China's amazing internet effort to rewrite history, censor present and control its future

China’s amazing internet effort to rewrite history, censor present and control its future

The Culture
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[New York Times] Li Chengzhi had a lot to learn when he first got a job as a professional censor.

VIDEO: [NYT] The censorship price Google pays to do business in China: Will we be paying it too?


Like many young people in China, the 24-year-old recent college graduate knew little about the 1989 Tiananmen Square crackdown. He had never heard of China’s most famous dissident, Liu Xiaobo, the Nobel Peace Prize laureate who died in custody two years ago.

Now, after training, he knows what to look for — and what to block. He spends his hours scanning online content on behalf of Chinese media companies looking for anything that will provoke the government’s wrath. He knows how to spot code words that obliquely refer to Chinese leaders and scandals, or the memes that touch on subjects the Chinese government doesn’t want people to read about.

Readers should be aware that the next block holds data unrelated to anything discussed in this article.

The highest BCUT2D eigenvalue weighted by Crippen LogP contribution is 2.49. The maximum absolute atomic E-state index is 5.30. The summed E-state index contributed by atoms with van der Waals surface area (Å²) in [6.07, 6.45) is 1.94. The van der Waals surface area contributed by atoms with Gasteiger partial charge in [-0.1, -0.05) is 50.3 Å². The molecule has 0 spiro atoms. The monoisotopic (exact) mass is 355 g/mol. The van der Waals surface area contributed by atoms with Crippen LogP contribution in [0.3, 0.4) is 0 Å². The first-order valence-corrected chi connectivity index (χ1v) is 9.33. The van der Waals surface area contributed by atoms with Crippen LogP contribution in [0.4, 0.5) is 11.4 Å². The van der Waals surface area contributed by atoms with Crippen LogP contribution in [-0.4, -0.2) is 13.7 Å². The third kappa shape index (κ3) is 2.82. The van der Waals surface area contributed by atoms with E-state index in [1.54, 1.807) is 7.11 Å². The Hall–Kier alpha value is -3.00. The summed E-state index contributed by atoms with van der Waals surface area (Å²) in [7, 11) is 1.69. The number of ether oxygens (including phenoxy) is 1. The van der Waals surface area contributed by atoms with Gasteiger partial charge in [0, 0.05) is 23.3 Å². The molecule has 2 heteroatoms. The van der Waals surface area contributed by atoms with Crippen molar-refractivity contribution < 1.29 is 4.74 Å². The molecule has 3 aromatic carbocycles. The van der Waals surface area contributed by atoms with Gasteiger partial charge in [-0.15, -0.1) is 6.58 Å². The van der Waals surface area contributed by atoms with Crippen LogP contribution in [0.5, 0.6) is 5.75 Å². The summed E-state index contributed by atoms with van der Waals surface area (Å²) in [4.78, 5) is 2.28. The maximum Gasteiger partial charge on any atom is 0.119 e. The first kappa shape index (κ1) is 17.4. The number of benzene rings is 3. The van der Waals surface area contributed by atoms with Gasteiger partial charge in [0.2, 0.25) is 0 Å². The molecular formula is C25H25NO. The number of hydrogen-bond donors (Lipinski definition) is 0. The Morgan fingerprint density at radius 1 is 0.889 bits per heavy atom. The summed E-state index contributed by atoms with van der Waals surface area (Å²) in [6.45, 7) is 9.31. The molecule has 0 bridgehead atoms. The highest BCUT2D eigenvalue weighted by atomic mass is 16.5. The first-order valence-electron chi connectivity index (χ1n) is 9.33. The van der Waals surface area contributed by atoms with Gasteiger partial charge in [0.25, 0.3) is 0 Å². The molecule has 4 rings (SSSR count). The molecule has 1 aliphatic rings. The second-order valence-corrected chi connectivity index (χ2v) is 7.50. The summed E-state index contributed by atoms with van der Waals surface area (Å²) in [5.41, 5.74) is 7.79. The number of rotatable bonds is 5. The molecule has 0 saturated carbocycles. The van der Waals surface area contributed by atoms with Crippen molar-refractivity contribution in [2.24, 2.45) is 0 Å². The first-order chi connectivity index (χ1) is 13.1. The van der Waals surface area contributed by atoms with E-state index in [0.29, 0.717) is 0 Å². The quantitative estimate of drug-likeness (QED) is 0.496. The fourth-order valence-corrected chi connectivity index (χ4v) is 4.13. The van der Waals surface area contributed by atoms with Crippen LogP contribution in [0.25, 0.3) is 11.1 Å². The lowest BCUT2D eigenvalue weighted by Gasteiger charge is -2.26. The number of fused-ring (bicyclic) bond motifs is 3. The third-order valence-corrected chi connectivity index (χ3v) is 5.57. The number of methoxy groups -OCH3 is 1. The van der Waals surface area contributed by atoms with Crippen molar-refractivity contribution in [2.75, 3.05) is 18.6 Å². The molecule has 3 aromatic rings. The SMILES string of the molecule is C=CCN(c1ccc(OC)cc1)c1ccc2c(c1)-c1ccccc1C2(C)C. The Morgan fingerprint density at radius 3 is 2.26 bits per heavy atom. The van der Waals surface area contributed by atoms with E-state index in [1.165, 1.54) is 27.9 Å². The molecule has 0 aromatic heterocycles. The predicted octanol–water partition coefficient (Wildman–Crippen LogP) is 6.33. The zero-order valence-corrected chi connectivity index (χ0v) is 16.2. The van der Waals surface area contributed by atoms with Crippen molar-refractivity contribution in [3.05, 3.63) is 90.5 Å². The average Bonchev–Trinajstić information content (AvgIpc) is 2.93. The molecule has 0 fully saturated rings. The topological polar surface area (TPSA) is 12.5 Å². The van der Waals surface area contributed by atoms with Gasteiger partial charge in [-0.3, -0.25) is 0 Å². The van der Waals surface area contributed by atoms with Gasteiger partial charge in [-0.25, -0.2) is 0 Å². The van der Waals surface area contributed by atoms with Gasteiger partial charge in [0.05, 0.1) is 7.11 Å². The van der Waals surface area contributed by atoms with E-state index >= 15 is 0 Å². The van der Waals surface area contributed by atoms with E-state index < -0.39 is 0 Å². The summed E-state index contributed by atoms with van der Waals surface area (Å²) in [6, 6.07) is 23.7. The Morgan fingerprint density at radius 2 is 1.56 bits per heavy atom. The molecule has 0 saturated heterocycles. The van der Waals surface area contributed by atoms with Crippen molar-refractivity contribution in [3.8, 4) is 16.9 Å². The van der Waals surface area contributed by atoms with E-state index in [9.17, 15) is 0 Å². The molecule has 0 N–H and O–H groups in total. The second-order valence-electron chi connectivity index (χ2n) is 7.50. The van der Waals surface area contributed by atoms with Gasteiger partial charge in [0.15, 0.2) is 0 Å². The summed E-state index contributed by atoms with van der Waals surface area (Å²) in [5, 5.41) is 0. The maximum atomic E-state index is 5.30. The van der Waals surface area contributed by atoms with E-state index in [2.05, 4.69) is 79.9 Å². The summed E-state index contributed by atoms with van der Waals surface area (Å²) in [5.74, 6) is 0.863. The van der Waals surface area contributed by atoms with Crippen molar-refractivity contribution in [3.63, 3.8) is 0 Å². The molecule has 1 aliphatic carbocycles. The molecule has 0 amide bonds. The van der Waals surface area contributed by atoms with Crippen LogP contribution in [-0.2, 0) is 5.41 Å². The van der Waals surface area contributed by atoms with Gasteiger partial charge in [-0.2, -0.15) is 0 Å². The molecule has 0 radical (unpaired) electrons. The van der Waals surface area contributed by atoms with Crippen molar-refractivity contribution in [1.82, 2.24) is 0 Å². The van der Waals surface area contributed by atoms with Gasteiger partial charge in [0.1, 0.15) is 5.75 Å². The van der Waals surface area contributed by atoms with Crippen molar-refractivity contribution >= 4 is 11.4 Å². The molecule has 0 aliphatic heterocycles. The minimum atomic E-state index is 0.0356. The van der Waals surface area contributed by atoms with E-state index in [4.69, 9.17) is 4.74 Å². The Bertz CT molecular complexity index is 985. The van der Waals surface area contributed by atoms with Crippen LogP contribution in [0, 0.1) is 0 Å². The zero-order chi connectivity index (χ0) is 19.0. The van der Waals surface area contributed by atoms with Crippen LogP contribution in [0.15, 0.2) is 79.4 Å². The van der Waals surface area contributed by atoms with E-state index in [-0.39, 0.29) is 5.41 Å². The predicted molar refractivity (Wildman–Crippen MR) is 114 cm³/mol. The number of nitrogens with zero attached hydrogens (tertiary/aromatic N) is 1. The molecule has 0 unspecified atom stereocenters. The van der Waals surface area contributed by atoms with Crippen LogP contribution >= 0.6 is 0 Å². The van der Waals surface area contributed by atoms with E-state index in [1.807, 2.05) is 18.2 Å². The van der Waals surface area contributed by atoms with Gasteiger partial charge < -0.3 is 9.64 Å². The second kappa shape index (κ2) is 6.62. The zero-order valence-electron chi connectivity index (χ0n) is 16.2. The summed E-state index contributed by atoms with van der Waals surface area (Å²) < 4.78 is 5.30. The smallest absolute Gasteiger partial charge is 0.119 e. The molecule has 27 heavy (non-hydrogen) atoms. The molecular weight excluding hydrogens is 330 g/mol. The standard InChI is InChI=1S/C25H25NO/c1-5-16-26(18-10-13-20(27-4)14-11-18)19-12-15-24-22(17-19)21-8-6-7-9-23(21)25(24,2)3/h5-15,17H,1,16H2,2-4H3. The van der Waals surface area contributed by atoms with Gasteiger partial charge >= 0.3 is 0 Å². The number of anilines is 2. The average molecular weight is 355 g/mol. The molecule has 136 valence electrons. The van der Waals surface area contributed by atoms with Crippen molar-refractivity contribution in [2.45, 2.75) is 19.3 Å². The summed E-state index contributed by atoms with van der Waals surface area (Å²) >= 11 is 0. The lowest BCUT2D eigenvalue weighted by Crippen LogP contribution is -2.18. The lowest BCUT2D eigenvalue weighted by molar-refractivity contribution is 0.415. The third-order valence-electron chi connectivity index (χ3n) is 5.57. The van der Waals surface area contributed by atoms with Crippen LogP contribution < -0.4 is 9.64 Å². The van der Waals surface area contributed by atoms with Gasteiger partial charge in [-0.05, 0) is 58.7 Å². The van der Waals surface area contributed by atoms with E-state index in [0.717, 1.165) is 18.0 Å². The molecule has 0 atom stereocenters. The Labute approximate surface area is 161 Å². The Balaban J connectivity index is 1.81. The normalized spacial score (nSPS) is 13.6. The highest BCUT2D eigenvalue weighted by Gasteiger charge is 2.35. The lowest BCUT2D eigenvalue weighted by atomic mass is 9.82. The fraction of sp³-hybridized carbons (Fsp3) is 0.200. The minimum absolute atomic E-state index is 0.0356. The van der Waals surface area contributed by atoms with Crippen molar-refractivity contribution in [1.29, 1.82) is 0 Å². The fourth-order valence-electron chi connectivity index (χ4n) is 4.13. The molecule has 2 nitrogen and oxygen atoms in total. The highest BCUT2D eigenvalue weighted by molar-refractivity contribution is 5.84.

Mr. Li, who still has traces of youthful acne on his face, takes his job seriously. “It helps cleanse the online environment,” he said.

For Chinese companies, staying on the safe side of government censors is a matter of life and death. Adding to the burden, the authorities demand that companies censor themselves, spurring them to hire thousands of people to police content.

That in turn has created a growing and lucrative new industry: censorship factories.

Mr. Li works for Beyondsoft, a Beijing-based tech services company that, among other businesses, takes on the censorship burden for other companies. He works in its office in the city of Chengdu. In the heart of a high-tech industrial area, the space is bright and new enough that it resembles the offices of well-funded start-ups in tech centers like Beijing and Shenzhen. It recently moved to the space because customers complained that its previous office was too cramped to allow employees to do their best work.

“Missing one beat could cause a serious political mistake,” said Yang Xiao, head of Beyondsoft’s internet service business, including content reviewing. (Beyondsoft declined to disclose which Chinese media or online companies it works for, citing confidentiality.)

This article continues at [New York Times] Learning China’s Forbidden History, So They Can Censor It

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